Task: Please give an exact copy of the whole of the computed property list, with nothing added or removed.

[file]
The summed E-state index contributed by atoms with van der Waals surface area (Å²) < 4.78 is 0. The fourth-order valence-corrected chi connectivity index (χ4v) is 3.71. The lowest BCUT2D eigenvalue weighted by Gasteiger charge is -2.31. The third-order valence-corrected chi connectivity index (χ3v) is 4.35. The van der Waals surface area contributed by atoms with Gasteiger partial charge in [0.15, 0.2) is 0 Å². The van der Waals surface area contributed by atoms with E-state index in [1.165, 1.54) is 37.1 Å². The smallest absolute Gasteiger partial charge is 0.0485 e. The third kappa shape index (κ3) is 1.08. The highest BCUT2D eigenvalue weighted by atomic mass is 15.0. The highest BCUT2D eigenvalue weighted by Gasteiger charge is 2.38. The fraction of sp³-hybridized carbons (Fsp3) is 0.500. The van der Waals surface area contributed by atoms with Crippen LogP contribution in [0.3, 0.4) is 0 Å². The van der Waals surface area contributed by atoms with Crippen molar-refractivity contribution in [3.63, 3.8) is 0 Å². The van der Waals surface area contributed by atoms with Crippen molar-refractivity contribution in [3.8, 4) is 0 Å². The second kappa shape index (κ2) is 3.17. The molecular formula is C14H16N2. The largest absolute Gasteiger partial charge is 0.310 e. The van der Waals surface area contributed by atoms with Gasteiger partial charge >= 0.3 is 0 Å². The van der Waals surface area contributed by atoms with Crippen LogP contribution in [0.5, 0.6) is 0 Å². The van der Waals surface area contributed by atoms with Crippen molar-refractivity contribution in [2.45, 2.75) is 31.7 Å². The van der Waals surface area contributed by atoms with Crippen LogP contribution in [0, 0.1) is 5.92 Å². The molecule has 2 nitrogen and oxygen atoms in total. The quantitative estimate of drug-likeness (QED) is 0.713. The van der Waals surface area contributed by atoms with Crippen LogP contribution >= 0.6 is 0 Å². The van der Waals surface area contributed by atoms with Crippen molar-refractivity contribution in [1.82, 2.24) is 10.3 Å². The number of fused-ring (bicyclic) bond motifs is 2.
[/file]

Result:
The summed E-state index contributed by atoms with van der Waals surface area (Å²) < 4.78 is 0. The fourth-order valence-corrected chi connectivity index (χ4v) is 3.71. The lowest BCUT2D eigenvalue weighted by Gasteiger charge is -2.31. The third-order valence-corrected chi connectivity index (χ3v) is 4.35. The van der Waals surface area contributed by atoms with Gasteiger partial charge in [0.15, 0.2) is 0 Å². The van der Waals surface area contributed by atoms with E-state index in [1.165, 1.54) is 37.1 Å². The smallest absolute Gasteiger partial charge is 0.0485 e. The third kappa shape index (κ3) is 1.08. The highest BCUT2D eigenvalue weighted by atomic mass is 15.0. The highest BCUT2D eigenvalue weighted by Gasteiger charge is 2.38. The fraction of sp³-hybridized carbons (Fsp3) is 0.500. The van der Waals surface area contributed by atoms with Crippen LogP contribution in [0.3, 0.4) is 0 Å². The van der Waals surface area contributed by atoms with Crippen molar-refractivity contribution in [3.63, 3.8) is 0 Å². The van der Waals surface area contributed by atoms with Crippen molar-refractivity contribution in [3.8, 4) is 0 Å². The second kappa shape index (κ2) is 3.17. The molecular formula is C14H16N2. The largest absolute Gasteiger partial charge is 0.310 e. The van der Waals surface area contributed by atoms with Gasteiger partial charge >= 0.3 is 0 Å². The van der Waals surface area contributed by atoms with Crippen LogP contribution in [0.5, 0.6) is 0 Å². The van der Waals surface area contributed by atoms with Crippen molar-refractivity contribution in [2.45, 2.75) is 31.7 Å². The van der Waals surface area contributed by atoms with Crippen LogP contribution in [0, 0.1) is 5.92 Å². The molecule has 2 nitrogen and oxygen atoms in total. The quantitative estimate of drug-likeness (QED) is 0.713. The van der Waals surface area contributed by atoms with Crippen LogP contribution >= 0.6 is 0 Å². The van der Waals surface area contributed by atoms with Crippen molar-refractivity contribution in [1.82, 2.24) is 10.3 Å². The number of fused-ring (bicyclic) bond motifs is 2.